I don't love 3D cakes. I do them, but I'm not one to make anything spin or light up or anything. I just try to do clean work and make the cake colorful, somewhat detailed, and most of all, sturdy.
But I've been getting some push-back from type A customers lately. Don't get me wrong, I am type A. But I also understand the creation process so I "get" it.
I'm getting questions I can't answer well enough to satisfy these certain clients, and I empathize with these people, I just can't answer them as thoroughly as they'd like.
For instance, I had a customer order one a few weeks back and immediately needed to know the exact dimensions. I could give her the box size, the board size, but I truly couldn't give her dimensions of the cake itself because I'd never made it before, and even if I had, I carve all my cakes, I do not use mold pans or anything. I knew what MY plan was and what sizes of cake I needed to start with to get the estimated serving count but that was it.
Another picked up her cake, loved it, but needed to know how to serve it. Now, this was an easy cake, almost not 3D (the dreaded belly cake). I showed her what I would do, but she insisted she needed to know the exact size of each serving, how many she should get out of a row. Could I draw her a graph? REALLY? I assured her she would for sure have enough cake and that I always over estimate. I even gave her an estimated size for the serving that I thought was best. But in the end, dude, it's a 3D cake. I felt incompetent, but I'm not going to sit and make a chart for every cake that goes out the door.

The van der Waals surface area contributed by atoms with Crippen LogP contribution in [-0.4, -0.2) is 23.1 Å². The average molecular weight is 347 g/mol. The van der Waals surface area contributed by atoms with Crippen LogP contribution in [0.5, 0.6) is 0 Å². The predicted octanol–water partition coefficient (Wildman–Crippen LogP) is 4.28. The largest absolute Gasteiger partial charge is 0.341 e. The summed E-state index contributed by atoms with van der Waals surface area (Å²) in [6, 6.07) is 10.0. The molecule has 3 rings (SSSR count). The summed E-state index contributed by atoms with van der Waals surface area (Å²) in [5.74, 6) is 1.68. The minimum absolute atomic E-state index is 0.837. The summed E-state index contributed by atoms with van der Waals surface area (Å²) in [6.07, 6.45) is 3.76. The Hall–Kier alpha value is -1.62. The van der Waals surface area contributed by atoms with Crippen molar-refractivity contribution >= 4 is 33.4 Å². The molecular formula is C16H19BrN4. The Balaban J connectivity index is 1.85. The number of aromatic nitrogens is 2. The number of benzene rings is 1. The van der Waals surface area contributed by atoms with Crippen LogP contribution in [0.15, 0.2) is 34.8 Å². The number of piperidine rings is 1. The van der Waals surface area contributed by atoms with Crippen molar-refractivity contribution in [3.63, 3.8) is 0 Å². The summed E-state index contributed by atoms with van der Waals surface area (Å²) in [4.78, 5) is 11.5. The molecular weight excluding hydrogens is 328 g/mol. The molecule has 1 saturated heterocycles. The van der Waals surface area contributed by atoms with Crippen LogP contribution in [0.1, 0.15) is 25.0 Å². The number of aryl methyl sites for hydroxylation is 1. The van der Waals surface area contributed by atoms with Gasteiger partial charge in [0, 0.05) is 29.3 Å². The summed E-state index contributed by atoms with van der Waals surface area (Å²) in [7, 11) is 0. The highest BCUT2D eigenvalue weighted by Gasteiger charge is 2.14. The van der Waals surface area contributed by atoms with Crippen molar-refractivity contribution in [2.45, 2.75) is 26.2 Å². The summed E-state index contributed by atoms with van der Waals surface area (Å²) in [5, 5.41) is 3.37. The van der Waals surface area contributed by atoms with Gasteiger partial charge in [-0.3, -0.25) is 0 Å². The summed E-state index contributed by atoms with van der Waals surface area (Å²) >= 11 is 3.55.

I have another that's asking for sizing and the cake isn't until Nov. I haven't even thought about the plan for construction. I've given her estimates, but tried to make it clear that these are estimates only.
Is there a better way to approach this?